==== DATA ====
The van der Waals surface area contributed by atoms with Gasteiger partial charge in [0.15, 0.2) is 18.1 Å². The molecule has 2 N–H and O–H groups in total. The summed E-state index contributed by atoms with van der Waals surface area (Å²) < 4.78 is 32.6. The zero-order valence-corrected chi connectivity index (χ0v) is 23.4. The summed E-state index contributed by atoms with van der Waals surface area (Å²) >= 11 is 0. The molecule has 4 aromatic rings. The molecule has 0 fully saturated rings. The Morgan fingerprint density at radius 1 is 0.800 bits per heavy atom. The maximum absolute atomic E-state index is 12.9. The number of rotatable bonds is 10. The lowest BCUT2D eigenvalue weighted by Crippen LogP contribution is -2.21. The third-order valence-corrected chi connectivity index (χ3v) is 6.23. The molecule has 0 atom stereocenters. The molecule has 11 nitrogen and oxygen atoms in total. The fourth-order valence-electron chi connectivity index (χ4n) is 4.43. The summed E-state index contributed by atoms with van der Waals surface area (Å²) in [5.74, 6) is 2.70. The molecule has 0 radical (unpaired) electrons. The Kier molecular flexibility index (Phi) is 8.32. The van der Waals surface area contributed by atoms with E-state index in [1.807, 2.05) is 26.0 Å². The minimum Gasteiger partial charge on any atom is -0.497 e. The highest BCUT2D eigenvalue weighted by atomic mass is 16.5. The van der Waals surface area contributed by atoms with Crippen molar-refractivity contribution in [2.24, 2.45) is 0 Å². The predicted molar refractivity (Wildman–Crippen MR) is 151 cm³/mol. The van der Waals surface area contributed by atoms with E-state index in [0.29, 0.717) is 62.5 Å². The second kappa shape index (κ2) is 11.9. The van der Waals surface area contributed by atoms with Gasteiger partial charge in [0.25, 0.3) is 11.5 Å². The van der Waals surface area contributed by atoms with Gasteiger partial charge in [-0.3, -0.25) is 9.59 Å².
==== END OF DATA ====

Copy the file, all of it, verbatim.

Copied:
The van der Waals surface area contributed by atoms with Gasteiger partial charge in [0.15, 0.2) is 18.1 Å². The molecule has 2 N–H and O–H groups in total. The summed E-state index contributed by atoms with van der Waals surface area (Å²) < 4.78 is 32.6. The zero-order valence-corrected chi connectivity index (χ0v) is 23.4. The summed E-state index contributed by atoms with van der Waals surface area (Å²) >= 11 is 0. The molecule has 4 aromatic rings. The molecule has 0 fully saturated rings. The Morgan fingerprint density at radius 1 is 0.800 bits per heavy atom. The maximum absolute atomic E-state index is 12.9. The number of rotatable bonds is 10. The lowest BCUT2D eigenvalue weighted by Crippen LogP contribution is -2.21. The third-order valence-corrected chi connectivity index (χ3v) is 6.23. The molecule has 0 atom stereocenters. The molecule has 11 nitrogen and oxygen atoms in total. The fourth-order valence-electron chi connectivity index (χ4n) is 4.43. The summed E-state index contributed by atoms with van der Waals surface area (Å²) in [5.74, 6) is 2.70. The molecule has 0 radical (unpaired) electrons. The Kier molecular flexibility index (Phi) is 8.32. The van der Waals surface area contributed by atoms with E-state index in [1.807, 2.05) is 26.0 Å². The minimum Gasteiger partial charge on any atom is -0.497 e. The highest BCUT2D eigenvalue weighted by atomic mass is 16.5. The van der Waals surface area contributed by atoms with Crippen molar-refractivity contribution in [2.24, 2.45) is 0 Å². The predicted molar refractivity (Wildman–Crippen MR) is 151 cm³/mol. The van der Waals surface area contributed by atoms with E-state index in [0.29, 0.717) is 62.5 Å². The second kappa shape index (κ2) is 11.9. The van der Waals surface area contributed by atoms with Gasteiger partial charge in [0.25, 0.3) is 11.5 Å². The van der Waals surface area contributed by atoms with Gasteiger partial charge in [-0.3, -0.25) is 9.59 Å².